. . . better. Practice makes that which once seemed difficult easier.
In athletics, and even in playing a musical instrument, or doing any other action requiring motor skills, practice can create something commonly called “muscle memory.” The repetition of an action makes the action more natural and less dependent on intense concentration. An accomplished basketball player might be able to spin a ball on the tip of her finger, for instance, a skill I would find immensely difficult and even, at least currently, impossible. The basketball player does it almost without thinking.
Our spiritual journey can also benefit from repetition. That’s the part we call “practice.”
I think it’s important that we differentiate between beliefs and practice. Someone can have beliefs with no practice. It’s also possible to have a practice without specific beliefs. But when we combine the two, we create a spiritual life that is alive and growing and engaged and the source of a consistent river of peace and joy that flows through our lives. Perhaps most important, it is the ongoing practice of our beliefs that strengthens our intuition and allows us to be the primary guide on our own journey. It’s how we become our own guru.
A spiritual practice can be almost anything as long as it occurs with some regularity and is meaningful to you. Meditation, yoga, mindfulness, mantra chanting, prayer, reading a spiritual text, listening to music that centers you — these are some of the more common spiritual practices. But a practice can also be planting flowers or looking up at the full moon or lighting incense or volunteering or acknowledging the four directions or making good use of that magic wand you bought on a whim at The Wizarding World of Harry Potter. You give symbols their meaning, and whatever you decide is significant . . . is.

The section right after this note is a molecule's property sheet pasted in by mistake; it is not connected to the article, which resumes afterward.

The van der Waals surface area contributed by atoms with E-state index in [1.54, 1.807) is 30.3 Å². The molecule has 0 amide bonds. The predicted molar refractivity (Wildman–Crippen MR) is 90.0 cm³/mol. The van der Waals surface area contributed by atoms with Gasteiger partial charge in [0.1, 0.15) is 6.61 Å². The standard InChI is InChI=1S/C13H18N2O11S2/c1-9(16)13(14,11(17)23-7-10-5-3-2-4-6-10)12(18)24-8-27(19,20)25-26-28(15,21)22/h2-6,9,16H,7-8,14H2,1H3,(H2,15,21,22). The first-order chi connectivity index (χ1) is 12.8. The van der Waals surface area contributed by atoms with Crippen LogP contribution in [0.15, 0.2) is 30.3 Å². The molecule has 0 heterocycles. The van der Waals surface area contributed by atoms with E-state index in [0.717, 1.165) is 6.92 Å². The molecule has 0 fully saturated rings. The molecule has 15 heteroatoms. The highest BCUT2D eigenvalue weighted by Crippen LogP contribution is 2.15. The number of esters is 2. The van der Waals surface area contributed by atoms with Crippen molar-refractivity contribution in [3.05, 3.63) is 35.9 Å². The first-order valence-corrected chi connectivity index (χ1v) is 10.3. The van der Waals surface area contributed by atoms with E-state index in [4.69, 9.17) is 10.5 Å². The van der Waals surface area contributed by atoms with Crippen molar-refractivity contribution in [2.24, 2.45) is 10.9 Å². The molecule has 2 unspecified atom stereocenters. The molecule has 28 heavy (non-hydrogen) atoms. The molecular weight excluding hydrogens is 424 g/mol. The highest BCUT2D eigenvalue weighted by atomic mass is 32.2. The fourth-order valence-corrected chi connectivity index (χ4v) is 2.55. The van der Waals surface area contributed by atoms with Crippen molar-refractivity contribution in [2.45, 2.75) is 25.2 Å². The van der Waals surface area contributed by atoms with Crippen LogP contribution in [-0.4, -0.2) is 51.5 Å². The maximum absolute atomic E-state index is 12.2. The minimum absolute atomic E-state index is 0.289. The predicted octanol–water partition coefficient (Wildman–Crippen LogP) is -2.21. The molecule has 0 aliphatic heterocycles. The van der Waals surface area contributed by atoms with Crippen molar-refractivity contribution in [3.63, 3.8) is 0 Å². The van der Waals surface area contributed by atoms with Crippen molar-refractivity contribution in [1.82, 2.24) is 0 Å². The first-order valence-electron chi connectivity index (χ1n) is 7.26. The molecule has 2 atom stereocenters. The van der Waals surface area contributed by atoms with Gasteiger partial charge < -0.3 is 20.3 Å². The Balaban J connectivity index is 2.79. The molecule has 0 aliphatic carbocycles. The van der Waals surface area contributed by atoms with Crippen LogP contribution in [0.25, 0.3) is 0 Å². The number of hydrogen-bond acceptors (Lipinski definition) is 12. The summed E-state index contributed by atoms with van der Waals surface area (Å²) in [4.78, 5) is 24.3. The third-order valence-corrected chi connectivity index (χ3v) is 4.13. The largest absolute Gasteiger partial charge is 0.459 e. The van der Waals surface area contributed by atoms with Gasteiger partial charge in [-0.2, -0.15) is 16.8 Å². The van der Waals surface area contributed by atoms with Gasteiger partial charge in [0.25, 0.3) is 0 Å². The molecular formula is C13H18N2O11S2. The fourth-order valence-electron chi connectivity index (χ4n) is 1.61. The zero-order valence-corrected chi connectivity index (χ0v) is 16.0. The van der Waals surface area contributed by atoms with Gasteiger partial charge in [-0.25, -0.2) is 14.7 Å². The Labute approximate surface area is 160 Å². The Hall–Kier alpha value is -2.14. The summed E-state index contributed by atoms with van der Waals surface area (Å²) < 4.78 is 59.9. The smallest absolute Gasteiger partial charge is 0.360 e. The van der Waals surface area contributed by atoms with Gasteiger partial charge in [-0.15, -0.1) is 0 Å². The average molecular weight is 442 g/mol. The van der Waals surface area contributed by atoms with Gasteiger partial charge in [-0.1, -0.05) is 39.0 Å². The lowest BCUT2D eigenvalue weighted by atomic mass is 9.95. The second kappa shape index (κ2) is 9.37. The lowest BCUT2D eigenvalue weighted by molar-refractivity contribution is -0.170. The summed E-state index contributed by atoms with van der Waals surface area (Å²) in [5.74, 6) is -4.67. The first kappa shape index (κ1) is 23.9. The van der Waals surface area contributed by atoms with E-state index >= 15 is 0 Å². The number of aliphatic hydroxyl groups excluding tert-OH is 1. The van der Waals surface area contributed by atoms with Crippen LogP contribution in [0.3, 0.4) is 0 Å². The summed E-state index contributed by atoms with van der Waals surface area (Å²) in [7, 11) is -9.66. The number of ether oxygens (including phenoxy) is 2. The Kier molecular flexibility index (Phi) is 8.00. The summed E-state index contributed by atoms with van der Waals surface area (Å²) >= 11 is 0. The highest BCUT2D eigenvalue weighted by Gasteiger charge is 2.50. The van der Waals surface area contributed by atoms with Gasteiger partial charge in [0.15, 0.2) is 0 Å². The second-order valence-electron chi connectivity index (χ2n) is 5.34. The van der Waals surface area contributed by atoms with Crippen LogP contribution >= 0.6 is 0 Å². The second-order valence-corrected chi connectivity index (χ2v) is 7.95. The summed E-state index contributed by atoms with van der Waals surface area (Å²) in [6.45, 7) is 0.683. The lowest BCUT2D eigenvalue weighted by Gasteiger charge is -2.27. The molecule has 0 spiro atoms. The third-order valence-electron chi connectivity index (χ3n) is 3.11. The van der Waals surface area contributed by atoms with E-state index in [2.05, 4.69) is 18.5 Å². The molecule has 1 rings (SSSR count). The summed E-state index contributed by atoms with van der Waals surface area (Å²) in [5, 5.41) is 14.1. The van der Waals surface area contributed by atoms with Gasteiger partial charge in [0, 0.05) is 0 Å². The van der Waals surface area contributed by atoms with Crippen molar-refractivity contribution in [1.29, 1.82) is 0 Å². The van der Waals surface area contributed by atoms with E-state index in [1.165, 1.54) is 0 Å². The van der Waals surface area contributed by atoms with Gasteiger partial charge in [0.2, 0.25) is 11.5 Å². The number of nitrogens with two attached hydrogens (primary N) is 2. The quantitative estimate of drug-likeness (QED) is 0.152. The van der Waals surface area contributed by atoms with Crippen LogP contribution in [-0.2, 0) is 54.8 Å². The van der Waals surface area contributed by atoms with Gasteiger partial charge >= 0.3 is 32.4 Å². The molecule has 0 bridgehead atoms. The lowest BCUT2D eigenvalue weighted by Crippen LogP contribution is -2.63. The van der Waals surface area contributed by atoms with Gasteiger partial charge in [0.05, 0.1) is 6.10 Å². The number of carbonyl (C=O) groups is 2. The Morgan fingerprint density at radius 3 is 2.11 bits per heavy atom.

The paradox is that it’s not the practice, but it is the practice. Let’s break that down a bit. It’s not the practice in the sense that any physical action or practice we engage in within the temporal realm of ego and this physical existence is not inherently important. The Truth with a capital T is that the Divine Essence that you are remains the same regardless of any act you carry out. Whether you meditate today or not, you remain the Presence of Divine Love.
But, in this dynamic life, the life of time, the life of beginnings and endings, it sometimes takes a practice, even just a quick breathing exercise or making prayer hands, to remind us again, and again, and again, of who we truly are and what is truly real. And in time, we create a spiritual muscle memory that helps us to live more consistently from the core of our being, the place where only love and peace and joy reside.
That’s what practice can do. It can help us uncover our Divine Nature, and it can help us live from that place more and more consistently all the time. It can be the conduit to the the most important discovery of this life — the discovery of the Self.
But there is one thing practice won’t do. Practice won’t make perfect. Because it doesn’t need to. You already are.